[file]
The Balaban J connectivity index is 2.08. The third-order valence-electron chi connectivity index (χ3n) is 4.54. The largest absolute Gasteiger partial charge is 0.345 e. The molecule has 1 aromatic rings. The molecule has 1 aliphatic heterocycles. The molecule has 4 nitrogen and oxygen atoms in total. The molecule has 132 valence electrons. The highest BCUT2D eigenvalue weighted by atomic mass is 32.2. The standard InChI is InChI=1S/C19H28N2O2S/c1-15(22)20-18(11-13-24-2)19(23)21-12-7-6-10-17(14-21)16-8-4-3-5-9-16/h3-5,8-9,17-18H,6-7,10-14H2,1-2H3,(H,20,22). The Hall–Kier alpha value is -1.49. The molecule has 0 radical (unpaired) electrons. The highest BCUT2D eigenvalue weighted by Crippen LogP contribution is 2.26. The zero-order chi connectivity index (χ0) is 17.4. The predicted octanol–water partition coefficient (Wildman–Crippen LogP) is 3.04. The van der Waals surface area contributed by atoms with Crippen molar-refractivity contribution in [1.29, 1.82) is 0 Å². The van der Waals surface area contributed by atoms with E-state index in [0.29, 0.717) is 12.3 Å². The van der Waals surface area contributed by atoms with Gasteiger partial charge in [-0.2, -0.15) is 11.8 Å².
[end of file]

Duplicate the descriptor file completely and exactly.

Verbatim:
The Balaban J connectivity index is 2.08. The third-order valence-electron chi connectivity index (χ3n) is 4.54. The largest absolute Gasteiger partial charge is 0.345 e. The molecule has 1 aromatic rings. The molecule has 1 aliphatic heterocycles. The molecule has 4 nitrogen and oxygen atoms in total. The molecule has 132 valence electrons. The highest BCUT2D eigenvalue weighted by atomic mass is 32.2. The standard InChI is InChI=1S/C19H28N2O2S/c1-15(22)20-18(11-13-24-2)19(23)21-12-7-6-10-17(14-21)16-8-4-3-5-9-16/h3-5,8-9,17-18H,6-7,10-14H2,1-2H3,(H,20,22). The Hall–Kier alpha value is -1.49. The molecule has 0 radical (unpaired) electrons. The highest BCUT2D eigenvalue weighted by Crippen LogP contribution is 2.26. The zero-order chi connectivity index (χ0) is 17.4. The predicted octanol–water partition coefficient (Wildman–Crippen LogP) is 3.04. The van der Waals surface area contributed by atoms with Crippen molar-refractivity contribution in [1.29, 1.82) is 0 Å². The van der Waals surface area contributed by atoms with E-state index in [0.29, 0.717) is 12.3 Å². The van der Waals surface area contributed by atoms with Gasteiger partial charge in [-0.2, -0.15) is 11.8 Å².